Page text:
Throughout the years, the League has continued its dual purposes of education and advocacy, engaging in studies on representative government, international relations, natural resources, and social policy. Although our history of advocacy goes back to our beginnings, this version of Impact on Issues covers our advocacy efforts beginning in the 1960s.
Impact on Issues is an indispensable resource for League members. A clear understanding of LWVUS positions, how they interrelate, and how they can complement and reinforce state, local, and regional Inter-League Organization (ILO) positions, strengthens the League’s impact on issues at all levels of government.
A Song by Bill Clifford
Bill Clifford’s determination and dedication to voter rights, voter education and the needs of Oklahoma’s underserved citizens opened the doors for the League to sponsor the Oklahoma Voter Guide. Listen to his song "A Time for Change" below! Words and Music by Bill Clifford. Arranged by Larry Pierce and John Cole.This is Copyright Free Music compliments of Bill Clifford.
The League of Women Voters of Oklahoma (LWVOK) has grown increasingly concerned about suggestions that elections in our state are insecure, if not outright compromised by fraud. Based on a review of the November 2020 general election, we find these suggestions are entirely without foundation or merit—and that, in fact, Oklahoma’s election security protocols and practices appear to be among the safest in the world.
Our investigation into Oklahoma’s election security stemmed from ongoing debate about the security of absentee voting. Driven primarily by the Covid-19 outbreak, demand for mail-in absentee ballots skyrocketed—from 101,253 in the 2016 presidential election, to more than 141,000 in the June 2020 primary, and then to 275,017 in the November general election. This has intensified allegations that mail-in voting opens the door to fraud. Our findings prove this is not true. Creation of restrictions that limit people’s access to their fundamental right to vote are unnecessary. We re-state here our unequivocal opposition to such measures.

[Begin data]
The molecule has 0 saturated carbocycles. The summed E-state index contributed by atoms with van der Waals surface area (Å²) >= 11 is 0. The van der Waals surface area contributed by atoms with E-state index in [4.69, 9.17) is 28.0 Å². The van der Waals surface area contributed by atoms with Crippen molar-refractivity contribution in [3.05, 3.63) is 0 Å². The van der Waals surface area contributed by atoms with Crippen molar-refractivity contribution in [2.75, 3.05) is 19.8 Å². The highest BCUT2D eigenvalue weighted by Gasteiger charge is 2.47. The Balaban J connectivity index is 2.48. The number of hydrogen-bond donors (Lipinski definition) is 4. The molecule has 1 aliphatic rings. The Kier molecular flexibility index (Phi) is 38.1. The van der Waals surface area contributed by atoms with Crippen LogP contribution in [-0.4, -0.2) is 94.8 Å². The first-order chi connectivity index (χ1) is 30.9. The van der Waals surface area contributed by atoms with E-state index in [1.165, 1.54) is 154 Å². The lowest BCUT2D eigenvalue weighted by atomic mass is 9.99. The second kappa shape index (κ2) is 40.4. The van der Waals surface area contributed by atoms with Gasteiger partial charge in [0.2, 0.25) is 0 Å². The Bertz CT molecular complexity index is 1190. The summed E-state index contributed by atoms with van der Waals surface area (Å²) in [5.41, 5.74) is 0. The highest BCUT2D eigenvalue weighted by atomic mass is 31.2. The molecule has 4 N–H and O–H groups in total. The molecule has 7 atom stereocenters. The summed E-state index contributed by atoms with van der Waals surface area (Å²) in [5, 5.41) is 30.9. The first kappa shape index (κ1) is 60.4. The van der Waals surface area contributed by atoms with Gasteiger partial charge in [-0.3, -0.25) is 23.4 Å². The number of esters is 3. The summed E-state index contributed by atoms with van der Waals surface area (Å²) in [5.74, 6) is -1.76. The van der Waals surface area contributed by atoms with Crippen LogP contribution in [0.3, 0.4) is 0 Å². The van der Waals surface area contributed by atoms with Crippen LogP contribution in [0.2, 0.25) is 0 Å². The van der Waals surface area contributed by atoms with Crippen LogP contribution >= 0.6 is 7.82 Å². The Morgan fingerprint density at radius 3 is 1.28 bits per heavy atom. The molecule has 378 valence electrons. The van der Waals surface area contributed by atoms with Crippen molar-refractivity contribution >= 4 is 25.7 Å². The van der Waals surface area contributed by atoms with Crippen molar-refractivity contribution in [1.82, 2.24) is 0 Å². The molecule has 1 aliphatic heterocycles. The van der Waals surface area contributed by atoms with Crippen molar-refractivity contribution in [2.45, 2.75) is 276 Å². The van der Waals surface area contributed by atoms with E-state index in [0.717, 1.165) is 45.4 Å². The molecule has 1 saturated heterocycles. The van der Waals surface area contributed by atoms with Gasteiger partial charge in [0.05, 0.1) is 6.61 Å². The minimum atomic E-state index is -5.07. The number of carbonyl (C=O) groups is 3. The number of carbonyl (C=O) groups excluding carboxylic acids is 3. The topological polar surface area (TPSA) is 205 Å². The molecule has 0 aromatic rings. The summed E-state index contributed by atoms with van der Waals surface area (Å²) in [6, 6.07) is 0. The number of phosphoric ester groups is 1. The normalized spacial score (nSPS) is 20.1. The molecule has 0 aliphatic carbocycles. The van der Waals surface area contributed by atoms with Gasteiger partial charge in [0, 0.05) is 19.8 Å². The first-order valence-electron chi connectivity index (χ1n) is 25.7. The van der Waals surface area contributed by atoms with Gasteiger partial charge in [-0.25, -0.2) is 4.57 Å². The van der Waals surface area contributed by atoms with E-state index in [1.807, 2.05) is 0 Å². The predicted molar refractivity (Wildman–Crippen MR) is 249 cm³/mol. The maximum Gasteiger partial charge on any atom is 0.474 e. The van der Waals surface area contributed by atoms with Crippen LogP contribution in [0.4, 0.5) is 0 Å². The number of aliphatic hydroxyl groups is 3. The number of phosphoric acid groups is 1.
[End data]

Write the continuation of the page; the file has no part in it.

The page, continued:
After November 2020, election secretaries in 16 of Oklahoma’s 77 counties referred to their local district attorneys a total of 59 potential voting crimes (1). Fifty-three cases involved double voting, in which voters mailed in an absentee ballot and then also voted in person at their polling places. Prosecutors declined to file charges in any of these (2). In fact, only one of the 59 investigations resulted in criminal charges—against a Comanche County woman who completed and submitted her dead father’s absentee ballot (see below).
Voter fraud is, in other words, virtually non-existent in Oklahoma—especially if one considers that single criminal charge in the context of 1,564,886 total ballots cast in November 2020. Measured against 275,017 mail-in votes, county elections officials flagged just two out of every 10,000 ballots cast. As one county election secretary put it, “That’s an ‘A’ on my chart.”
We also agree with the Oklahoma State Election Board’s assessment that our state’s election infrastructure is sound—built to withstand threats ranging from cyberattack to other nefarious schemes such as the stuffing of ballot boxes. Between 2012 and 2020, there were only three other cases of voting crime in Oklahoma—all involving municipal or school board elections, and not races for statewide or national offices (3).
We are alarmed by the irresponsibility of individuals and organizations who continue to insist without evidence that there are “questions and concerns” about election security. Insinuating that there are problems where none exist only serves to undermine public confidence in free and fair elections, which are a cornerstone of the American democracy that LWVOK are pledged to promote and protect.
To read the full written report, please click here.